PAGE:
Qatar’s GDP per capita has been estimated by researcher FocusEconomics to scale up to $101,124 by 2026.
This year, FocusEconomics estimates the country’s GDP to be $79,881, $81,260 (2023), $86,222 (2024) and $93,617 (2025).
Qatar’s GDP this year and in 2023 has been estimated at $213bn, $223bn (2024), $240bn (2025) and $257bn (2026).
The country’s GDP growth this year will be 4.3% this year, 2.8% (2023), 2.8% (2023), 3.5% (2025) and 4.1% (2026).
Current account balance, the researcher noted, will be $44.2bn this year, $35.3bn (2023), $27.6bn (2024), $32.2bn (2025) and $37.1bn (2026).
FocusEconomics estimates Qatar’s merchandise trade balance to be $79.5bn this year, $78.8bn in 2023, $76.2bn (2024), $78.8bn (2025) and $87bn (2026).
Merchandise exports may exceed $110bn this year, 2023 and 2024 and $116.4bn (2025) and $128.5bn (2026).
Fiscal balance (as a percentage of Qatar’s GDP) has been estimated at 8.4% (2022), 5.5% (2023), 2.6% (2024), 3.3% (2025) and 4% (2026).
The country’s debt (as a percentage of GDP) is estimated to fall continually, from 46 this year to 42 in 2026. Next year it may drop to 42.6, 43.9 (2024) and 43 (2025).
Terming Qatar’s outlook stable, FocusEconomics said the non-energy economy appeared to perform well in Q1: The private-sector PMI averaged well in expansionary territory amid the reduced impact of the pandemic, while visitor arrivals soared in annual terms.
However, the energy sector seemed to perform relatively poorly, with a double-digit annual decline in oil and gas output during February. The early signs for Q2 are positive: The PMI hit a series high in April, amid strong rises in both output and new orders, with the construction sector the top performer.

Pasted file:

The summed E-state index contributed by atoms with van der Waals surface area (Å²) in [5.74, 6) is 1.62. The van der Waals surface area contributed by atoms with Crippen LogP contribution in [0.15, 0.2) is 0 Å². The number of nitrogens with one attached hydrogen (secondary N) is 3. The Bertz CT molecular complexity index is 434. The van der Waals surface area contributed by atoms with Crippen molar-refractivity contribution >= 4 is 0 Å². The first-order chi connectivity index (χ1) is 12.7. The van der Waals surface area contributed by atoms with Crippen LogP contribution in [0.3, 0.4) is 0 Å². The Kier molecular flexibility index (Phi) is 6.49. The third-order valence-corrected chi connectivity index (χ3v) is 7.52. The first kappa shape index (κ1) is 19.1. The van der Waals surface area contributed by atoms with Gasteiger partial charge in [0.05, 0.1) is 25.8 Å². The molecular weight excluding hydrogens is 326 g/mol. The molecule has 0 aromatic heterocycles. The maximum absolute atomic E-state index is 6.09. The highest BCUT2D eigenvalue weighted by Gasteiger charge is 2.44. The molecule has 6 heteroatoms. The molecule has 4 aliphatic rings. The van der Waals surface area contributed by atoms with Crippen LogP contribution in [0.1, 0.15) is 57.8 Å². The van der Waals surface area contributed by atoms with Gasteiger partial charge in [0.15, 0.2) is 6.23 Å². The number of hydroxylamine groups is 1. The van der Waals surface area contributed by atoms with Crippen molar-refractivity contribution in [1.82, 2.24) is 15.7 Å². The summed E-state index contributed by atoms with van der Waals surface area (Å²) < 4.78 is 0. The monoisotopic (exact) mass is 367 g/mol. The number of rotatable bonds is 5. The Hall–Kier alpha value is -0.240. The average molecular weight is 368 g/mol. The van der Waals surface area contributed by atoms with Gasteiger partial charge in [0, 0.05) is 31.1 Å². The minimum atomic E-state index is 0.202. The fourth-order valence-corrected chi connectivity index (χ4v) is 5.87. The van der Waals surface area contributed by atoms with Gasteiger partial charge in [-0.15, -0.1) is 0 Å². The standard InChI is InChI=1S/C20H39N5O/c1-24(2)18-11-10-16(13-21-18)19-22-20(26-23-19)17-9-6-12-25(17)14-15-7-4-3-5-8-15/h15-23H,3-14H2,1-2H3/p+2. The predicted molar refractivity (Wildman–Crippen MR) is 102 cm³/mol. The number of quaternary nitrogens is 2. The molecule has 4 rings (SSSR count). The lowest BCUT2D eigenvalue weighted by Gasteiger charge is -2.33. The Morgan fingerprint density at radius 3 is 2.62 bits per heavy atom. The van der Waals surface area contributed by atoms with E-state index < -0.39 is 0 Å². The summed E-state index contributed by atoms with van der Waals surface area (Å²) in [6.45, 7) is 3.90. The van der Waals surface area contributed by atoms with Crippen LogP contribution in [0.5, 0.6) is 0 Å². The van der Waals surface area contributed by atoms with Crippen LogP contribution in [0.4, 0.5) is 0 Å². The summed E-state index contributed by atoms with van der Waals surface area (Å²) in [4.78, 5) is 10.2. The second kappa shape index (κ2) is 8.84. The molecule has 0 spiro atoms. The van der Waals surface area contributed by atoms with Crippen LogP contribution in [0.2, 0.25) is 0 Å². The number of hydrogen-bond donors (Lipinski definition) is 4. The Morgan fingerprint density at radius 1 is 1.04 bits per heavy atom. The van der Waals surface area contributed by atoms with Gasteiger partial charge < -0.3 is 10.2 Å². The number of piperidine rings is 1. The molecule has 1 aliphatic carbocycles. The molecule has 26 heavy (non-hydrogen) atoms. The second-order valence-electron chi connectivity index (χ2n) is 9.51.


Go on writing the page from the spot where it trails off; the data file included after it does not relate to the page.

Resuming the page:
Moreover, visitor arrivals were up 635% year-on-year in April.
Qatar recently signed an energy partnership with Germany and pledged investment worth a total of roughly $18bn in Spain and the UK.
“These moves bode well for Qatar’s trade ties and diversification efforts,” FocusEconomics said.
GDP growth should accelerate this year due to stronger private consumption, higher energy prices, ongoing gas sector investment, improved ties with Gulf neighbours and the boost to tourism late in the year from the FIFA World Cup. The reintroduction of Covid-19 restrictions remains the main downside risk.
FocusEconomics panellists see a 4.3% rise in GDP during 2022, which is unchanged from last month’s forecast, and 2.8% growth in 2023.
Inflation rose from 4.4% to 4.7% between March and April. Price pressures are expected to remain elevated for the remainder of the year, on elevated commodity prices and stronger domestic consumption.
FocusEconomics panellists see inflation averaging 4% in 2022, which is unchanged from last month’s forecast, and 2.4% in 2023.